Orange Tour Session Notes with Stuart Hall
“We can rebuild your home. We cannot rebuilt your life.” -Florida Governor Rick Scott about the hurricane.
Why are you having to tell people that you must get away from this? It only makes sense that people are getting out. We run the risk of getting distracted about what matters most.
It’s easy for any leader or parent to get distracted about what matters most when it comes to raising a generation. Who is my neighbor? The Good Samaritan. A priest comes by. A Rabi comes by. Then a Samaritan helps him and goes the second mile to give him money out of his pocket and clothes off his back just so the man can be well.
There are a couple of things that scream at us when we look at the story of the good Samaritan and ask these questions:
Who taught the good samaritan to be good?
When Jesus said that the Samaritan was good, the people who have asked, how in the world could this Samaritan have been good?
How and why did the rabbi and priest grow up and miss it?
What was happening in their discipleship process that they walked by a dying man and turned the other way? How were they so theologically sound but missed it so much relationally?
What would happen if we decided to make it a priority as leaders to raise kids to do what Jesus said matters most? Maybe what this pushes at, is that we have gotten distracted about what matters most.
Maybe what matters most is not that they are always theologically right but that they love Jesus.
What if our calling is simple to raise kids that love God in such a way they act like good samaritans? The Gospel pushes us to be good Samaritans. How are you personally doing at raising good Samaritans? Any style of ministry that minimizes what Jesus maximized sets up a generation become disillusioned with the church.
What is going on now is because of the church of the last 20 years, not because what is going on now. We are reaping the consequences of minimizing what Jesus maximizes. The idea of kids loving their neighbor as themselves matters. Most of us are much better at teaching kids what to believe than we are at coaching kids how to serve. My role is not to simply teach kids about serving others but to coach them how to serve others. Make it come to life. What if you and I decided that how students treat other people is a reflection of Jesus in their life. What if we started acting like what a kid does can actually affect what a kid believes? James the brother of Jesus said, “don’t just be a hearer of the Word, do what it says.”
How to climb mountains teaching example. Not watch a movie, read a book, and look at this checklist…Go climb the mountain.
Kids and students understand more about God when they do what God created them to do.
It stretches their faith, not replaces their faith. Why is it that there is pushback in your spirit or mind?
Why don’t we coach kids to serve?
It’s easier to teach students what to believe than it is to coach them how to serve.
It’s not how we measure success. We measure seats in butts not by the number of students we have mobilized to serve and love their neighbor as themselves.
It takes more time to serve. If everything is clean and organized then it’s probably not relational. Relationships are messy. Maybe start rethinking and simplify what we do so that we have more time.
It’s not on the calendar. What’s next? What do I have to do? Decide, this is what we are going to do next. Maybe you need to kill sacred cows.
It’s messy and risky. You might actually get students involved in serving that never come to your discipling event. Most evangelistic think you can do for teenagers is give them an opportunity to serve. It gives you the opportunity to share Jesus with them.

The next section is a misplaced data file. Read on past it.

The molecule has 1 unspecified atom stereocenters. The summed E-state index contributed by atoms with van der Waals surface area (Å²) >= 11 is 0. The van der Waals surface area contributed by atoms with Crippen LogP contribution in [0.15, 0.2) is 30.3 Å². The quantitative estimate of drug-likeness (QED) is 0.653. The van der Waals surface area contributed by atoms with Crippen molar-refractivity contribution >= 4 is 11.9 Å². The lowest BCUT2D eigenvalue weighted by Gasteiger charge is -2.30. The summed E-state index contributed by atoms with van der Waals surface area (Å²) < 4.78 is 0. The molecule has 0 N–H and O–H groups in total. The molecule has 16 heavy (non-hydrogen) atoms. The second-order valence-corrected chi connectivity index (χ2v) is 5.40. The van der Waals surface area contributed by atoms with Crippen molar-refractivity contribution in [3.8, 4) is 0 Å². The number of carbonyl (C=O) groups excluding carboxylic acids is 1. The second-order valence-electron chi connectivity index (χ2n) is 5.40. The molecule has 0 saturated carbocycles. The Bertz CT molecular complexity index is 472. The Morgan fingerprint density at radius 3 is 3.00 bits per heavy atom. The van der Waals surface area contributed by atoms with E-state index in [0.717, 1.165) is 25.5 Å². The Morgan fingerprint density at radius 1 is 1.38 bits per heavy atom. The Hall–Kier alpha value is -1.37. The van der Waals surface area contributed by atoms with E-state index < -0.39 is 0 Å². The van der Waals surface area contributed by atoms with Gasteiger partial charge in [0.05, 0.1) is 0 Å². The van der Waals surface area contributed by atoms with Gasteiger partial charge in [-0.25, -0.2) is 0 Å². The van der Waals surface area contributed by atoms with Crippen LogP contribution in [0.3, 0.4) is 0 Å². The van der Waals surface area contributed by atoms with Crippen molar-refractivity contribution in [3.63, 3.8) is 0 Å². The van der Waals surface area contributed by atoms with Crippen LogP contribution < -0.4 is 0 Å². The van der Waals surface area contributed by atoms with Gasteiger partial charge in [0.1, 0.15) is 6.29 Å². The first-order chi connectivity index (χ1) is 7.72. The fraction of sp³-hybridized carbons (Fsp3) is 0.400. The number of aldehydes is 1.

It’s not a priority in our own personal life. Professional Christians. Haven’t you spent all week long serving at the church but then didn’t show up on the weekend to help someone move? We love God and we love people but it’s exhausting and time-consuming. It becomes an obligation instead of an opportunity.
Advice on creating a culture of service:
Convince every adult that service is discipleship. The International church does not mean that kids sit with their parents but that they serve alongside their parents who are serving.
Give every kid at every phase something significant to do. Preschoolers can consider others before themselves. This week, you get the opportunity to serve us all. Middle school students can be coupled with adults and serve and lead other elementary and preschool kids. We want them to love Jesus more than knowing everything. Give them something significant to do.
Make service a priority on the calendar. Is there anything stunting your ability to do weekly service? What are the reasons that I give?
Create practical entry points and easy wins. How are we going to help them serve?
High School Exchange. Learning about the love of God while serving other people.
Develop a training model. Do you have anything that helps students understand the habits and values of a servant leader? What is the integrity and character of a servant leader? What has God put me on the planet to do?
Model service everywhere. If you are an adult, how do you treat other adults? How do you treat, love, and respect other staff members? One of the best things our kids can see is black and white leaders loving each other. Modeling the good samaritan everywhere.
Leverage groups to champion service. What are your kid’s groups and student groups about? Is they’re a fundamental component of service? Are you raising a generation of small group leaders?
The reason why this is important is that we live in modern day Samaria. We want our students to look, think, and act like Jesus even when all hell breaks loose in their life and serving others makes all the difference.
Instead about making it all about the bad that they do, call them to serve and become the good samaritan. In the process of serving they can fall in love with Jesus.